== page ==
Return to Index
(Anomia, Aphasia-associated; Nominal Aphasia; Anomic Aphasia; Difficulty Naming Objects and People)
|Stroke—Most Common Cause of Aphasia|
|Copyright © Nucleus Medical Media, Inc.|
- Being at risk for stroke or dementia
- Having a history of transient ischemic attacks (TIAs)
- Increased age—more common in older people
- Using general descriptions instead of specifics: “that place where you sleep” for “bedroom”
- Saying what a thing does, but not what it is: “that thing you drive” for “car”
- CT scan—a type of x-ray that uses a computer to make pictures of structures inside the head
- MRI scan—a test that uses magnetic waves to make pictures of structures inside the head
- Exam of muscles used in speech
- Tests to assess language skills—for example, identifying objects, defining words, and writing
- Preserve the language skills you have
- Try to restore those you have lost
- Discover new ways of communicating
- Using flash cards with pictures and words to help you name objects
- Repeating words back to the therapist
- Working with computer programs designed to improve speech, hearing, reading, and writing
Family Care and Counseling
- Exercise regularly.
- Eat plenty of fruits and vegetables.
- Limit salt and fat in your diet.
- If you smoke, quit.
- If you drink, do so in moderation.
- Maintain a healthy weight.
- Control your blood pressure.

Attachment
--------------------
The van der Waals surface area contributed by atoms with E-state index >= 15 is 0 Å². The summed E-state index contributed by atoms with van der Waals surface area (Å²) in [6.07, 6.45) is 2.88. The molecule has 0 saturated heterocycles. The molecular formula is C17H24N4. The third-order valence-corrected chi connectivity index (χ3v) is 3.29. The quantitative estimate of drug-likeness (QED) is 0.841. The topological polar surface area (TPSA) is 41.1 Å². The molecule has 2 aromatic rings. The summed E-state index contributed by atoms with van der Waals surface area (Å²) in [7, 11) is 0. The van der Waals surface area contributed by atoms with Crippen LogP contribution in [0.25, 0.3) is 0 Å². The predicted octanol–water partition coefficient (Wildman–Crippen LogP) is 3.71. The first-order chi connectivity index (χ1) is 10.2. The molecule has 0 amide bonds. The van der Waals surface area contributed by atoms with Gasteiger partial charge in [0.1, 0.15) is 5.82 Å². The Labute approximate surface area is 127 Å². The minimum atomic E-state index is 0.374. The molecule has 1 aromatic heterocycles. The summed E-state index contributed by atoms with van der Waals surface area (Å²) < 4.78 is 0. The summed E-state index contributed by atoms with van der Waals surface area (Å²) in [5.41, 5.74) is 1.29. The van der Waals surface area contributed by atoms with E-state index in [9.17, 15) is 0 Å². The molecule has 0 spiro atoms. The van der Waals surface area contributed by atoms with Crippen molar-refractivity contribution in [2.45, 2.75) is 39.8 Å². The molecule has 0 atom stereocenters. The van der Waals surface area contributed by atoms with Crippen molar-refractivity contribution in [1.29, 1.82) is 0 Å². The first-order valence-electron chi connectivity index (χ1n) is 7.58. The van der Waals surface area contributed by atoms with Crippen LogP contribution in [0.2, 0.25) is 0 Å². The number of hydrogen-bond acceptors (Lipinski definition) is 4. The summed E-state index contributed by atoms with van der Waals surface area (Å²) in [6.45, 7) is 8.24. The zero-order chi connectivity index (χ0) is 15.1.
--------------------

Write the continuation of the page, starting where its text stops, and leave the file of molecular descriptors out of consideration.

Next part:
- Ask your doctor if you should take low-dose aspirin.
- Properly treat and control chronic conditions, like diabetes.
- If you have signs of a stroke, get help right away.
National Aphasia Association http://www.aphasia.org
National Institute on Deafness and Other Communication Disorders http://www.nidcd.nih.gov
National Institute of Neurological Disorders and Stroke http://www.ninds.nih.gov
The Aphasia Institute http://www.aphasia.ca
Brain Injury Association of Alberta http://www.biaa.ca
Heart and Stroke Foundation of Canada http://ww2.heartandstroke.ca
Aphasia. American Speech-Language-Hearing Association website. Available at: http://www.asha.org/public/speech/disorders/Aphasia.htm. Accessed May 17, 2013.
Aphasia. EBSCO DynaMed website. Available at: http://www.ebscohost.com/dynamed/what.php. Updated September 2, 2012. Accessed May 17, 2013.
Aphasia. National Institute on Deafness and Other Communicative Disorders website. Available at: http://www.nidcd.nih.gov/health/voice/pages/aphasia.aspx. Updated October 2008. Accessed May 17, 2013.
Kirshner HS. Aphasia and aphasic syndromes. In: Bradley WG, Daroff RB, Fenichel GM, Jankovic J, eds. Neurology in Clinical Practice. 5th ed. Philadelphia, PA: Butterworth Heniemann Elsevier; 2008: 141-160.
More aphasia facts. The National Aphasia Association website. Available at: http://www.aphasia.org/Aphasia%20Facts/aphasia%5Ffacts.html. Accessed May 17, 2013.
Stedman TL. Stedman’s Medical Dictionary. 28th ed. Baltimore, MD: Lippincott Williams & Wilkins; 2005: 117; B9; B13; 1849-1850.
Winn P, ed. Dictionary of Biological Psychology. London, England: Routledge; 2001: 95-96.